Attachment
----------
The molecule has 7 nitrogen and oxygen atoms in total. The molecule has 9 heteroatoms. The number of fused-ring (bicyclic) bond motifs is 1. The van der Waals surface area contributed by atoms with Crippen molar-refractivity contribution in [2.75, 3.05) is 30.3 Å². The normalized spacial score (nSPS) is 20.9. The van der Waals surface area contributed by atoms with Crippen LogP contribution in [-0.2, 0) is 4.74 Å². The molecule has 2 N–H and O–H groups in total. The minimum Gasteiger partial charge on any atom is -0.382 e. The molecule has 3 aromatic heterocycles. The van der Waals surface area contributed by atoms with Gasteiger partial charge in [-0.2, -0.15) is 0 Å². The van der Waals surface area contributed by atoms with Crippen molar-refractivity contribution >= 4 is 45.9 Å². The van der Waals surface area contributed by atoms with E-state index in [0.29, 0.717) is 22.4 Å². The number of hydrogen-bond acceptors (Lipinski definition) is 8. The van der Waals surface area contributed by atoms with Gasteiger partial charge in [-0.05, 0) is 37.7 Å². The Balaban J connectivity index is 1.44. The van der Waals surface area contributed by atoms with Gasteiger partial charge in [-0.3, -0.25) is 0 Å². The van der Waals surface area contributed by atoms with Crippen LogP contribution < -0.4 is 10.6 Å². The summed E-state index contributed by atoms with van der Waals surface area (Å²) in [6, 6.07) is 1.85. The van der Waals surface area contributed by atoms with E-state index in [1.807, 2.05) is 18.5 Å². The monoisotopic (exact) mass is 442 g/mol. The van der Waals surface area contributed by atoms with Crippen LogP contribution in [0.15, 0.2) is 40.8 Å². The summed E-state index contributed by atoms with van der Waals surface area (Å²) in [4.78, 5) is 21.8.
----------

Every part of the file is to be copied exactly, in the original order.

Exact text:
The molecule has 7 nitrogen and oxygen atoms in total. The molecule has 9 heteroatoms. The number of fused-ring (bicyclic) bond motifs is 1. The van der Waals surface area contributed by atoms with Crippen molar-refractivity contribution in [2.75, 3.05) is 30.3 Å². The normalized spacial score (nSPS) is 20.9. The van der Waals surface area contributed by atoms with Crippen LogP contribution in [-0.2, 0) is 4.74 Å². The molecule has 2 N–H and O–H groups in total. The minimum Gasteiger partial charge on any atom is -0.382 e. The molecule has 3 aromatic heterocycles. The van der Waals surface area contributed by atoms with Gasteiger partial charge in [-0.2, -0.15) is 0 Å². The van der Waals surface area contributed by atoms with Crippen molar-refractivity contribution >= 4 is 45.9 Å². The van der Waals surface area contributed by atoms with E-state index in [0.29, 0.717) is 22.4 Å². The number of hydrogen-bond acceptors (Lipinski definition) is 8. The van der Waals surface area contributed by atoms with Gasteiger partial charge in [-0.05, 0) is 37.7 Å². The Balaban J connectivity index is 1.44. The van der Waals surface area contributed by atoms with Gasteiger partial charge in [-0.3, -0.25) is 0 Å². The van der Waals surface area contributed by atoms with Crippen LogP contribution < -0.4 is 10.6 Å². The summed E-state index contributed by atoms with van der Waals surface area (Å²) in [6, 6.07) is 1.85. The van der Waals surface area contributed by atoms with E-state index in [1.807, 2.05) is 18.5 Å². The monoisotopic (exact) mass is 442 g/mol. The van der Waals surface area contributed by atoms with Crippen LogP contribution in [0.15, 0.2) is 40.8 Å². The summed E-state index contributed by atoms with van der Waals surface area (Å²) in [4.78, 5) is 21.8.